What Crew do you Need for a Short Film

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What Crew Do you Need for a Short Film?

Every project has a minimum team that is necessary to make it come together. To write a book, you need an author, an editor, an illustrator, and a publisher.

To build a home you need a contractor, roofers and framers, finish crew, and floor installers, painters and various other members to build the home before you can move in. To produce a short film, you need various crew members too! But what crew do you need for a short film?

Particularly, short film crew members require the following roles to be filled:

  • Assistant Director
  • Director of Photography
  • 1st Assistant Camera
  • Gaffer
  • Grip
  • Sound Recordist
  • Production Assistant

While you may forego some of these crew members, this is a rather bare-bones list of the most important film crew members that you should consider hiring if you’re planning on creating a short film. 

Here’s what each of them is responsible for.


The assistant director is the individual that works out the administrative tasks associated with the production of your short film. If you were to produce a more distinct or longer film, you may need more than just the Assistant Director.

You would possible need 1st AD, 2nd AD, and a 3rd Ad or Trainee. However, for a short film, you should be able to accomplish what you need with just the one assistant director on staff.

The AD will handle communication between staff and crew as well as between crew and outside organizations, to ensure all problems or concerns are addressed. An assistant director ensures your short film remains on task, on schedule, and on budget.


Virtually every film requires a Director of Photography. This is a film crew role that really just cannot be foregone. You need the DP to help you capture the creative vision and style of your short film.

The DP is also responsible for determining how to frame shots and where to position your actors in order to produce the best footage. 

On very small-scale short films, where very few crew members are budgeted in, the director of photography may double as the first camera or Camera Operator. It’s ok to have a DP act as a camera, but it’s certainly not advisable to forego a DP all together — just don’t!


The 1st Assistant Camera operator is responsible for that — operating the camera. For your short film, you can probably get away with just one camera operator but if you can have more than one you’ll save time in shooting.

1st camera will pull focus by setting marks and ensuring the image is just right. This is one of various film crew roles that is extremely technical in nature and hard to reproduce by someone else.

If you’re looking for a true cinematic view, you will certainly want to budget in for a 1st assistant camera member to be on your crew.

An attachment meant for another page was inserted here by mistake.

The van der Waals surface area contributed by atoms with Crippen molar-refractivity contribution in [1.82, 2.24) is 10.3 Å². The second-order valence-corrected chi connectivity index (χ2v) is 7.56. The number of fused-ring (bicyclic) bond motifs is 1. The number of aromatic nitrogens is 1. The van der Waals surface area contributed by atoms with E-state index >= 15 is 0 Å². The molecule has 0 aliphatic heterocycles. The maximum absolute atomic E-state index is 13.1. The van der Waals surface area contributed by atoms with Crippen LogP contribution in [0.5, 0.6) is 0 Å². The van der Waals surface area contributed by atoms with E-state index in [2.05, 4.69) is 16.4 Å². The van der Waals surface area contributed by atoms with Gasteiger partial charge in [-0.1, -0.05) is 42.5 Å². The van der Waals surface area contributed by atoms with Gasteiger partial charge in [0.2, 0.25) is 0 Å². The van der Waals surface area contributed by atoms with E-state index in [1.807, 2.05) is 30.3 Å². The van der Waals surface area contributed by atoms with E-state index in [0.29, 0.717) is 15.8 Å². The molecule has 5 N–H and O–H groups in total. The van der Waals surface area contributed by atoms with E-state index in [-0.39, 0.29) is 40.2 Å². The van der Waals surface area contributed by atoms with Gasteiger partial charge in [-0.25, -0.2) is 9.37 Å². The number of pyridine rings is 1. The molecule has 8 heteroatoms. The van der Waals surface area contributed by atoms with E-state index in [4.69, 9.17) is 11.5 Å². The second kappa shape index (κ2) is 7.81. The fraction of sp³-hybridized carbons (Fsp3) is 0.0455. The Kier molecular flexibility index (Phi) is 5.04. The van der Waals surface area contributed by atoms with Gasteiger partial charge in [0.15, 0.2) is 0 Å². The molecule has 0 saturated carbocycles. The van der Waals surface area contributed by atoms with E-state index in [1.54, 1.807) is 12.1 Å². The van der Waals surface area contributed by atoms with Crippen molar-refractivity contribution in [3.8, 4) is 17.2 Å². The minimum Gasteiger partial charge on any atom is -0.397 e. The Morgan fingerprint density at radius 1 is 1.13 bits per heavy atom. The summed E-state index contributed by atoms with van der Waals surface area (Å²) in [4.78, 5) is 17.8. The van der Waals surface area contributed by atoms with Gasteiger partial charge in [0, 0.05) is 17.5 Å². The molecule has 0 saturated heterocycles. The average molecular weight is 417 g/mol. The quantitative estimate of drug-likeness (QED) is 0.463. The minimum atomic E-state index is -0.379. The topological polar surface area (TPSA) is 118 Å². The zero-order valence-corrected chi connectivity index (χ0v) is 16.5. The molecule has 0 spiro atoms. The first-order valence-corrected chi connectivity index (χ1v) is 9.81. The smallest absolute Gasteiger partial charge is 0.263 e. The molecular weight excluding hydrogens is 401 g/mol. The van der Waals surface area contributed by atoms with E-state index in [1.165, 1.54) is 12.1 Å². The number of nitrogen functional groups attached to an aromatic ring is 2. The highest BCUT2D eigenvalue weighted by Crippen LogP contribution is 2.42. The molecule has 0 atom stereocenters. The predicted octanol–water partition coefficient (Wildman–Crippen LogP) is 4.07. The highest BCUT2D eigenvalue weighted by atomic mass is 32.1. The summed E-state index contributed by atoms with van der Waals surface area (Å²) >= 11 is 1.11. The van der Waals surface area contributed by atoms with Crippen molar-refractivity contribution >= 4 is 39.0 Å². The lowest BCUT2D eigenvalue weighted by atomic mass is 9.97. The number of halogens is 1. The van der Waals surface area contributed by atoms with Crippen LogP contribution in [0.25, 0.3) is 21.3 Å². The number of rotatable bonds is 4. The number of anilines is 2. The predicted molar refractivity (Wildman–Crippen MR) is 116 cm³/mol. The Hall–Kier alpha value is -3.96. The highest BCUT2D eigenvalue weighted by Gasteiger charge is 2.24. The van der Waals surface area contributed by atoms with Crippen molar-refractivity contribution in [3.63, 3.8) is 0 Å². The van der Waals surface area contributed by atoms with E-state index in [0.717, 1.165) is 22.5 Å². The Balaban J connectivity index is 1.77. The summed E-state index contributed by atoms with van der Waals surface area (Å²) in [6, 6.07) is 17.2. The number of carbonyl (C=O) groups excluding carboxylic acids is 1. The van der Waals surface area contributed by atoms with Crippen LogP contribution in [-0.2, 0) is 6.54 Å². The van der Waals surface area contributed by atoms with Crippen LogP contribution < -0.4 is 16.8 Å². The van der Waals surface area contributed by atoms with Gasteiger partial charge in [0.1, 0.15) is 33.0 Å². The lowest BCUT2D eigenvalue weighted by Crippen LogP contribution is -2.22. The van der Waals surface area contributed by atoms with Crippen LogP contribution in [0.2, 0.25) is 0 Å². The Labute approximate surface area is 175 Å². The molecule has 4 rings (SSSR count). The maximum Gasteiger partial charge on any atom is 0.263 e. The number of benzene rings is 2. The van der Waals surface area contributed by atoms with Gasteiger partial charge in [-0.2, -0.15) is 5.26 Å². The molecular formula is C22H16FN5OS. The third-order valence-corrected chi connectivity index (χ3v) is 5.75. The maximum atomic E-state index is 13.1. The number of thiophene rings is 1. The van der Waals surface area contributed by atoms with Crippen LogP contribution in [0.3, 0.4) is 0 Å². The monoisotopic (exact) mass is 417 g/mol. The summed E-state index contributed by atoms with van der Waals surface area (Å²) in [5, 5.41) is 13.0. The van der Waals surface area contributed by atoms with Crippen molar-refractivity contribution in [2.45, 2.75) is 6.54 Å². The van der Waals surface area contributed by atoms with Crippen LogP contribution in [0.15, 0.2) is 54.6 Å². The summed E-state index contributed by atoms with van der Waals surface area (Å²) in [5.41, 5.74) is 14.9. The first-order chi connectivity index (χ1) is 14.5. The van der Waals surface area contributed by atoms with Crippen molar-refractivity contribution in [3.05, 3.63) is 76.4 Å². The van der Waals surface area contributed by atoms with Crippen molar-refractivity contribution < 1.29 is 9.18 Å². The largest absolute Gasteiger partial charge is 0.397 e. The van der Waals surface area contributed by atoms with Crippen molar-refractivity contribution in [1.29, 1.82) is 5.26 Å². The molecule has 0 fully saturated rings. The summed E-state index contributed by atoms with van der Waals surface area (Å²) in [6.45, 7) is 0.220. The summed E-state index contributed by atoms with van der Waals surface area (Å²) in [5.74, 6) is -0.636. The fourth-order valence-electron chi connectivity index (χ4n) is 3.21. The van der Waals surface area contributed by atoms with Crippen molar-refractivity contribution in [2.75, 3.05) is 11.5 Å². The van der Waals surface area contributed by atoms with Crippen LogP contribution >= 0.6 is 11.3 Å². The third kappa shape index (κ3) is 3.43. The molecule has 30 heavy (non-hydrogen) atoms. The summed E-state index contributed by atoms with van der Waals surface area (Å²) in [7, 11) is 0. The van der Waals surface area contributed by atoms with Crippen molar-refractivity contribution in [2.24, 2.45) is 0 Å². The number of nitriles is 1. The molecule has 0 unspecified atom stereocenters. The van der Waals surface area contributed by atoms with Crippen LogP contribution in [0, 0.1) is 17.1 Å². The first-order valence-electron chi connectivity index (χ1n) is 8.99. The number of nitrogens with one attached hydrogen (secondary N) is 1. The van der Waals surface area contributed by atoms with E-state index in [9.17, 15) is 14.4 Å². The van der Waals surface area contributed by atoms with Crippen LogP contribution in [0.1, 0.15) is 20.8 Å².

Responsible for lighting, the gaffer is another crew member you should consider for a short film. While the DP can coordinate the lighting, having a gaffer that can setup lighting and ensure it is appropriate powered for safety of the crew is a must.

Gaffers determine the best lighting, filters, and associated equipment for use to deliver the style requested by the DP to produce the scene. This is a very nice addition to any short film crew list.


Do you want to do all the heavy lifting yourself? Probably not! That’s why you hire a grip! The Grip literally performs that hard work so that other members of the short film crew can take it easy (or at least stay in their lane and do their work!). 

Grips are the muscle of the short film crew, responsible for assembly of lighting, sound, and stage gear. They use various equipment and their own strength to move film crew equipment and gear around as needed. This includes shifting tripods, dollies, and other important gear from one location to the next.


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Want to have cinema style sound for your short film? Of course you do! A sound recordist can help you make your project stand out if for nothing else, for the pristine sound that comes as a result of your short film. A sound recordist will hear what you overlook.

They’ll be able to help you capture sound that should be on your short film — and reduce the impact of noise that is not supposed to be present. It’s a must for your short film project!


Short film crews can be small, but few films succeed without the help of a production assistant of some sort. Production assistants are there to do all of the in-between tasks that nobody else on the film crew has time (or energy) or desire to do.

Need lunch? Ask the production assistant! Need someone to help with load out? Ask the production assistant! Need clean up after a shoot? Ask the production assistant!

If you’re planning a short film, give Beverly Boy Productions a call! We’ll bring the perfect size short film crew for your brand to get started.

From the Assistant Director to the production assistant, our film crews range in size and scope with skills to produce the best video content in the industry. We can’t wait to provide a film crew that’s right for your business.